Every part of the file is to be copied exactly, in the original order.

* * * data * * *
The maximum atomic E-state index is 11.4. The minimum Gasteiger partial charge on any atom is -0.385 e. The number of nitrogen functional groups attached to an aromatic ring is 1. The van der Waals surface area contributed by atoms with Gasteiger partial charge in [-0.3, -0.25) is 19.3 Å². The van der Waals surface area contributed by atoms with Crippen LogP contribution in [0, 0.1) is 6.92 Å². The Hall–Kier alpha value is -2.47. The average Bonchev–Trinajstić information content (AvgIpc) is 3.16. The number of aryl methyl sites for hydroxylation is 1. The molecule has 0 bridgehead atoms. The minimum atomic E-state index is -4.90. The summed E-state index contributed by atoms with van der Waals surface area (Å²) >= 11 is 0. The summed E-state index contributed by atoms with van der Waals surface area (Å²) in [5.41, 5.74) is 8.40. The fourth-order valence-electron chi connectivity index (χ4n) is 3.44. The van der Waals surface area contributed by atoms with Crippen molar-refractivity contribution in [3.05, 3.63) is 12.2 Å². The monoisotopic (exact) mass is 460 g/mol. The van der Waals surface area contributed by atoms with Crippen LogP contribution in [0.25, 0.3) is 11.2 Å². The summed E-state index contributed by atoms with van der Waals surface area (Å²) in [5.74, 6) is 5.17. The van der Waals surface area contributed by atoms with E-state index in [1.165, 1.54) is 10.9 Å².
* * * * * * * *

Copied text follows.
The maximum atomic E-state index is 11.4. The minimum Gasteiger partial charge on any atom is -0.385 e. The number of nitrogen functional groups attached to an aromatic ring is 1. The van der Waals surface area contributed by atoms with Gasteiger partial charge in [-0.3, -0.25) is 19.3 Å². The van der Waals surface area contributed by atoms with Crippen LogP contribution in [0, 0.1) is 6.92 Å². The Hall–Kier alpha value is -2.47. The average Bonchev–Trinajstić information content (AvgIpc) is 3.16. The number of aryl methyl sites for hydroxylation is 1. The molecule has 0 bridgehead atoms. The minimum atomic E-state index is -4.90. The summed E-state index contributed by atoms with van der Waals surface area (Å²) >= 11 is 0. The summed E-state index contributed by atoms with van der Waals surface area (Å²) in [5.41, 5.74) is 8.40. The fourth-order valence-electron chi connectivity index (χ4n) is 3.44. The van der Waals surface area contributed by atoms with Crippen molar-refractivity contribution in [3.05, 3.63) is 12.2 Å². The monoisotopic (exact) mass is 460 g/mol. The van der Waals surface area contributed by atoms with Crippen LogP contribution in [0.25, 0.3) is 11.2 Å². The summed E-state index contributed by atoms with van der Waals surface area (Å²) in [5.74, 6) is 5.17. The van der Waals surface area contributed by atoms with E-state index in [1.165, 1.54) is 10.9 Å².